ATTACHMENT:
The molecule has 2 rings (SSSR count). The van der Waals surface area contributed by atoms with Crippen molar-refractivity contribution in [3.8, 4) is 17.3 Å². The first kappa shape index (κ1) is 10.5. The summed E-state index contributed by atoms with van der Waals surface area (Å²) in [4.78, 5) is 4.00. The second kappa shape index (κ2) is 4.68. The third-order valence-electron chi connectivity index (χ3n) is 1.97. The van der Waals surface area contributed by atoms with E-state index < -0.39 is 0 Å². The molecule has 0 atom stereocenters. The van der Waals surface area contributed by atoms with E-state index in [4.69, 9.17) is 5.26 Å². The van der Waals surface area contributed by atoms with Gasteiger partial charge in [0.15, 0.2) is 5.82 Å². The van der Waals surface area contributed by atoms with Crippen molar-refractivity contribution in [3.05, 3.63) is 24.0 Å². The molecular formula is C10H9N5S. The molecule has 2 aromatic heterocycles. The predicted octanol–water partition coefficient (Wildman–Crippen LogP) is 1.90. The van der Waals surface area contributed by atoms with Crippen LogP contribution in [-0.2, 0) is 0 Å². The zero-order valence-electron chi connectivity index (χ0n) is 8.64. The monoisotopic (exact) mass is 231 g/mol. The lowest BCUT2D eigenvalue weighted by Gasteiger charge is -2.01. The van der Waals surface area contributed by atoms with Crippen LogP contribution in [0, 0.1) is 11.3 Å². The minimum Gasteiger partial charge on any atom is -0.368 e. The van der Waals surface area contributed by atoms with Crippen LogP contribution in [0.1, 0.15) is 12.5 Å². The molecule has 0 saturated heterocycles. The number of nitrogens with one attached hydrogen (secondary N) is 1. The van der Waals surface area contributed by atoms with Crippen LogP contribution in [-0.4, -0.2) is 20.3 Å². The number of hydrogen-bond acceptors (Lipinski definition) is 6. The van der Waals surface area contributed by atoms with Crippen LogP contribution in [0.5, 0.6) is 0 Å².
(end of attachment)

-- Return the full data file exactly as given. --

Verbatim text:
The molecule has 2 rings (SSSR count). The van der Waals surface area contributed by atoms with Crippen molar-refractivity contribution in [3.8, 4) is 17.3 Å². The first kappa shape index (κ1) is 10.5. The summed E-state index contributed by atoms with van der Waals surface area (Å²) in [4.78, 5) is 4.00. The second kappa shape index (κ2) is 4.68. The third-order valence-electron chi connectivity index (χ3n) is 1.97. The van der Waals surface area contributed by atoms with E-state index < -0.39 is 0 Å². The molecule has 0 atom stereocenters. The van der Waals surface area contributed by atoms with E-state index in [4.69, 9.17) is 5.26 Å². The van der Waals surface area contributed by atoms with Gasteiger partial charge in [0.15, 0.2) is 5.82 Å². The van der Waals surface area contributed by atoms with Crippen molar-refractivity contribution in [3.05, 3.63) is 24.0 Å². The molecular formula is C10H9N5S. The molecule has 2 aromatic heterocycles. The predicted octanol–water partition coefficient (Wildman–Crippen LogP) is 1.90. The van der Waals surface area contributed by atoms with Crippen LogP contribution in [-0.2, 0) is 0 Å². The zero-order valence-electron chi connectivity index (χ0n) is 8.64. The monoisotopic (exact) mass is 231 g/mol. The lowest BCUT2D eigenvalue weighted by Gasteiger charge is -2.01. The van der Waals surface area contributed by atoms with Crippen LogP contribution in [0, 0.1) is 11.3 Å². The minimum Gasteiger partial charge on any atom is -0.368 e. The van der Waals surface area contributed by atoms with Crippen LogP contribution in [0.1, 0.15) is 12.5 Å². The molecule has 0 saturated heterocycles. The number of nitrogens with one attached hydrogen (secondary N) is 1. The van der Waals surface area contributed by atoms with Crippen LogP contribution in [-0.4, -0.2) is 20.3 Å². The number of hydrogen-bond acceptors (Lipinski definition) is 6. The van der Waals surface area contributed by atoms with Crippen LogP contribution in [0.5, 0.6) is 0 Å².